RE: HEA report on religion and mental health

Chris Lofting (
Tue, 19 Oct 1999 19:02:25 +1000

From: "Chris Lofting" <>
To: <>
Subject: RE: HEA report on religion and mental health
Date: Tue, 19 Oct 1999 19:02:25 +1000
In-Reply-To: <>

> -----Original Message-----
> From: []On Behalf
> Of Gatherer, D. (Derek)
> Sent: Tuesday, 19 October 1999 5:12
> To: ''
> Subject: RE: HEA report on religion and mental health
> Chris (previous):
> Religion is a phenotype. Your [Derek's] comments read as if you
> think it is
> a genotype.
> Derek:
> What I meant to say was that there is some evidence that religiosity, ie.
> the tendency to be religious and to adopt religious behaviour, is a
> deep-seated personality trait, with a hard-wired neurological underpinning
> (ie. you need some stiff drugs or epilepsy to modify it) and a strong
> genetic basis. That doesn't mean "it is a genotype".


Derek, I think your use of the term religious etc comes across as too
restricted; you write as if *religion* is fundamental and so genotypal.
Fundamentalist behaviour is applicable to Darwin as well as Jesus but Darwin
is not considered the son of God (well, in most cases :-))

The attraction is a sense of oneness and this attraction is found in any
discipline that emphasises a rigid context consisting of the assertion of an
absolute state i.e. there is a god or there is evolution etc etc

The sense of oneness is related to object thinking. I have put-up a draft
webpage on this see:

I think we can trace object thinking back to the emergence of concepts such
as waypoint mapping where a primitive form of emotion, of meaning, develops
in the form of the mine/not mine dichotomy applied when marking/asserting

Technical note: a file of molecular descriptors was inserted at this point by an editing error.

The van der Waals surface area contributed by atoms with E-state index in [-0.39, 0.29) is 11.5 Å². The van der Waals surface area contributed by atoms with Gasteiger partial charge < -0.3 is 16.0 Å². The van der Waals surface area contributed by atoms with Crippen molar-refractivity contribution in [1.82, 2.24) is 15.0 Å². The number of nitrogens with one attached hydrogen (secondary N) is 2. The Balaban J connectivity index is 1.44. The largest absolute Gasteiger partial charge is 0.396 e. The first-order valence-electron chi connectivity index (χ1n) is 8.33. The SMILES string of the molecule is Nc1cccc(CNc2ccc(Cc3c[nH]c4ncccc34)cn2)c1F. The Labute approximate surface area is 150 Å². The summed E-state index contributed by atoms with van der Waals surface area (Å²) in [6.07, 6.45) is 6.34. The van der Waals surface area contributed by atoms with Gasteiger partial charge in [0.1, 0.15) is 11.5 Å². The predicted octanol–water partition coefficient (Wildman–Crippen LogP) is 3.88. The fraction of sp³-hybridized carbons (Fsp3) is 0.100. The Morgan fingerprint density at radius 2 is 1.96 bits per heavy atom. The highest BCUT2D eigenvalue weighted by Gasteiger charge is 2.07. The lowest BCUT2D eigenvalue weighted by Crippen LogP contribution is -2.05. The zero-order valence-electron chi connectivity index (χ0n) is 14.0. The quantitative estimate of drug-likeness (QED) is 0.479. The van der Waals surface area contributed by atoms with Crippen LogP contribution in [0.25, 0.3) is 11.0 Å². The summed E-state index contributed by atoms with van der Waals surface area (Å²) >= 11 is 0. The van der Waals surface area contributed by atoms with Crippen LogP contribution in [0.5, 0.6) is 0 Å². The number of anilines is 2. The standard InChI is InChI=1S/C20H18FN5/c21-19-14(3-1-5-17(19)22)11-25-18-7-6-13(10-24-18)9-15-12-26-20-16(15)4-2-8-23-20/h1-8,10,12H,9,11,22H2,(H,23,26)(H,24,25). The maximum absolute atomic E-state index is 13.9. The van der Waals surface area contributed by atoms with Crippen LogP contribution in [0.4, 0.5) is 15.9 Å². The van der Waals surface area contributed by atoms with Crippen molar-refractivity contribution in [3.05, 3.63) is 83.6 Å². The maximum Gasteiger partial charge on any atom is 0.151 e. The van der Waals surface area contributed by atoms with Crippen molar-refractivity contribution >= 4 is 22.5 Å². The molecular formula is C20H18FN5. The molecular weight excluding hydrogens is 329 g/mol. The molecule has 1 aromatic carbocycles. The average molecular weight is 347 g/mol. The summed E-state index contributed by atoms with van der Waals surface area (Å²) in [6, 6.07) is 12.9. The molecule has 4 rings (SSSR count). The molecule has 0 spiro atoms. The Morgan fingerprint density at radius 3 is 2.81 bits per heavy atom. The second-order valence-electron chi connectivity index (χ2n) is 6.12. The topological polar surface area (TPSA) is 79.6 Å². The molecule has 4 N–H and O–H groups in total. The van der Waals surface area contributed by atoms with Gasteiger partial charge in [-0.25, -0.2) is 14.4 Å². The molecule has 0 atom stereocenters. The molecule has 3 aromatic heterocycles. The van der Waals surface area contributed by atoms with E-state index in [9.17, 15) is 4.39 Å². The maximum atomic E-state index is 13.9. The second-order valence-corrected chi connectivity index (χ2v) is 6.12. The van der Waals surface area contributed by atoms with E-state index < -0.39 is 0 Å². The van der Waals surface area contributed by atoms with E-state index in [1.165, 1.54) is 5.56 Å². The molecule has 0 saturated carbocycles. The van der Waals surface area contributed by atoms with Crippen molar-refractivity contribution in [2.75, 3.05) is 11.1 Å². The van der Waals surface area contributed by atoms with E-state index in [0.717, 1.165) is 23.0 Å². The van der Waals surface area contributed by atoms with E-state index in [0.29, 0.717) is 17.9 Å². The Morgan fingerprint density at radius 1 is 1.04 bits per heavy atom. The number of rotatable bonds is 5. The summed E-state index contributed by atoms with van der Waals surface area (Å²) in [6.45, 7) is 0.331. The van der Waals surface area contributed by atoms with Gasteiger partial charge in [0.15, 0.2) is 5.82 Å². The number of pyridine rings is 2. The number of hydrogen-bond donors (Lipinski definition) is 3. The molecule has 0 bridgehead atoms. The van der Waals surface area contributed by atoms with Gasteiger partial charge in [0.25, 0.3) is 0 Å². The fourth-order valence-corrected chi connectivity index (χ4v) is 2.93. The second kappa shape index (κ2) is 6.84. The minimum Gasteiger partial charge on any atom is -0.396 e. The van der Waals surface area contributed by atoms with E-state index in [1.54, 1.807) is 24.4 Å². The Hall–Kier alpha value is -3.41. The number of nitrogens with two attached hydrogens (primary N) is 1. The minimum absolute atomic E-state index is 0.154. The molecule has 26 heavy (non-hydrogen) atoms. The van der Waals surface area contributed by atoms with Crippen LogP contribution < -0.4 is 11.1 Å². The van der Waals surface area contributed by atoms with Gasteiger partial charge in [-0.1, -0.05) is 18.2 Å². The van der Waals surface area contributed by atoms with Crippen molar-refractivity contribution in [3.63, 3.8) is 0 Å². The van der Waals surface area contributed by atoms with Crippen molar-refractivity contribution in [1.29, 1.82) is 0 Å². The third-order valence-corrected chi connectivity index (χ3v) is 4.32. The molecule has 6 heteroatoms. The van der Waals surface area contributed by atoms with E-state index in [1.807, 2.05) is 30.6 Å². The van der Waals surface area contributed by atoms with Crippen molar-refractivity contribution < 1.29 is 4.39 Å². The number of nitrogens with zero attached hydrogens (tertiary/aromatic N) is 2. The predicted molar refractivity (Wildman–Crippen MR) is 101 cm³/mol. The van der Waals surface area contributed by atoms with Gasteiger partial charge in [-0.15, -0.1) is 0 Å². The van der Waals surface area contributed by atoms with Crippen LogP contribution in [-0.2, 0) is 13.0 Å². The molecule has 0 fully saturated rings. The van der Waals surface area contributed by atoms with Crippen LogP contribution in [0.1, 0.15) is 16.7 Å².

territory etc (research has explicitly seen this form of mapping in the
hippocampus of rats as they run a maze. The mapping is "A to B to C" etc In
a territorial sense so each capital letter manifests a reference marker, a
waypoint which is coloured with an emotion in the form of 'mine/not mine')

Abstracting this dichotomy through feedback and brain development and we
have the syntax biased meaning of 'correct/incorrect'. This has been
determined as a strongly left hemisphere (object oriented) behaviour
(A.Damasio et al).

I think you need to use a different term than emphasising religion. Perhaps
fundamentalist is more appropriate although it too has a link to religious
rather than the secular, perhaps we would need to flesh out the secular

I do understand what you are trying to say but I think you are being too
casual in so introducing a turn of phrase that could become embedded over
time (as in "Religion is genetic" and so everyone sees crosses and crescents
as hard coded into our psyche. George Hammond (look on the web) has done
this suggesting that the discovery of three dimensions that make up persona
in some way reflect the 'truth' in the cross being hard coded 'in here'!!
George's motive for his indepth analysis of personality determination is his
need to prove the existence of God. IMHO there is no need for this
hypothesis (Poincare).



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